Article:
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What is Anatomy?

By B. Schreiber
Updated May 21, 2024
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Anatomy is the area of biology that deals with the structure of plants and animals, usually on the scale of whole organisms and their major systems. Major divisions falling under the umbrella of anatomy include the visible structures and organs, the comparative study of related organisms, and growth and development. Bodily systems and their functions and anatomical disease states are also a part of anatomy. Sometimes included is histology, which is the study of the different types of tissues and their special cells. In animals, the field is also concerned with major systems such as the circulatory, digestive, and nervous systems.

Most commonly, the science of anatomy refers to the study of gross anatomy, which is the study of visible structures without the use of aids such as the microscope. This allows for the examination of the various body structures in terms of their entire size and shape, as well as their relationship to other structures. Less commonly, the term also refer to the anatomical study of smaller units like the cell. The study of various types of tissues often requires microscopic analysis to make meaningful comparisons between them. The more inclusive term morphology covers both macroscopic, or large-scale, as well as microscopic structures.

Anatomy has a number of subdivisions that deal with more specific aspects of bodily structures. One of these is the study of the development of organisms, which in animals can include the embryonic stage through maturity. Functional anatomy is the study of organs, their roles in the body, and their place in the body's major systems. Comparative anatomy deals with the anatomical relationship between animals that share similar structures, such as mammals.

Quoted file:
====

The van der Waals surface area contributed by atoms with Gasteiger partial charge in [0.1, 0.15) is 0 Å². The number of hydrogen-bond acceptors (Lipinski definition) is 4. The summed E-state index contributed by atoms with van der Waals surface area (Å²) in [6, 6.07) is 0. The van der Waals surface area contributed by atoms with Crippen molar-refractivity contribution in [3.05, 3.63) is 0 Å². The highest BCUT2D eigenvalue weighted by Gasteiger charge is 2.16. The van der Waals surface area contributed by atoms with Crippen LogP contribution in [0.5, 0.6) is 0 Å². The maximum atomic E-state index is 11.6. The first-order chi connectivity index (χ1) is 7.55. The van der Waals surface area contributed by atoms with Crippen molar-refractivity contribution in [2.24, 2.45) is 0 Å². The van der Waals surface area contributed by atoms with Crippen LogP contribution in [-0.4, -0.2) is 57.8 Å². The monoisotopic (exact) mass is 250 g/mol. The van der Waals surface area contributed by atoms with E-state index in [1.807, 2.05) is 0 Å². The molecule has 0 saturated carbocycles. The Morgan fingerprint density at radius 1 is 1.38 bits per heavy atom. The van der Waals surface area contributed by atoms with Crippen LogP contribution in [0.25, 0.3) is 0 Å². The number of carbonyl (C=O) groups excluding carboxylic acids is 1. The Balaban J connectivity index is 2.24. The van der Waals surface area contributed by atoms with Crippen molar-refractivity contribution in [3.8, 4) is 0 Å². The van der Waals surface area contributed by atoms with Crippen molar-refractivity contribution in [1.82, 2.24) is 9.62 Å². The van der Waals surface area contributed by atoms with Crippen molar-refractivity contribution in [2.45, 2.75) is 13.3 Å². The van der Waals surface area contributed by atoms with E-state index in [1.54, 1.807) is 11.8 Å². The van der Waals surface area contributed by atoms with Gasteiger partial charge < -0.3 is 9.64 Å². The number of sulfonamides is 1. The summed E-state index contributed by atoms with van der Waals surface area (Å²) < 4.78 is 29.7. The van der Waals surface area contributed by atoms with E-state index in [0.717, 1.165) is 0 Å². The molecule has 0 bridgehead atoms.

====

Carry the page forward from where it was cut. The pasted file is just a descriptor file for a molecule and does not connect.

Other subdivisions include pathological anatomy, which is the study of diseased organs and how they are changed in form or function. Sometimes the microscopic structures of the smallest unit of biology, the cell, are also included. Broader divisions having a longer scientific history include the animal, plant, and human branches of the field.

In anatomy, the visible structures of the body are related to their places in larger systems. For instance, the circulatory system includes the heart, blood vessels, and arteries. Male and female reproductive anatomy includes sexual organs such as the testes, penis, and vagina. Other systems are the muscular, skeletal, and respiratory systems. Anatomical studies are often paired with the related field of physiology, which deals more specifically with the function of organisms. Physiology also extends the study of anatomical structures to their biological processes.

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Discussion Comments
By edsel59 — On Jun 05, 2011

@Anna32 - Anatomy, as you read above, is more the study of the body's parts from a structural level. Physiology, on the other hand is the study of how the body's parts and systems work, both independently and interactively.

For example, if you were to look at a human anatomy diagram, you might gain a bit of understanding about the different organs, bones, and muscles in the body, but not necessarily what they do or how they work. For that information you would need to study physiology. Hope that helps!

By Anna32 — On Jun 04, 2011

OK, wait...I'm confused. I always thought anatomy and physiology were the same thing but the article says they aren't. How are they different?

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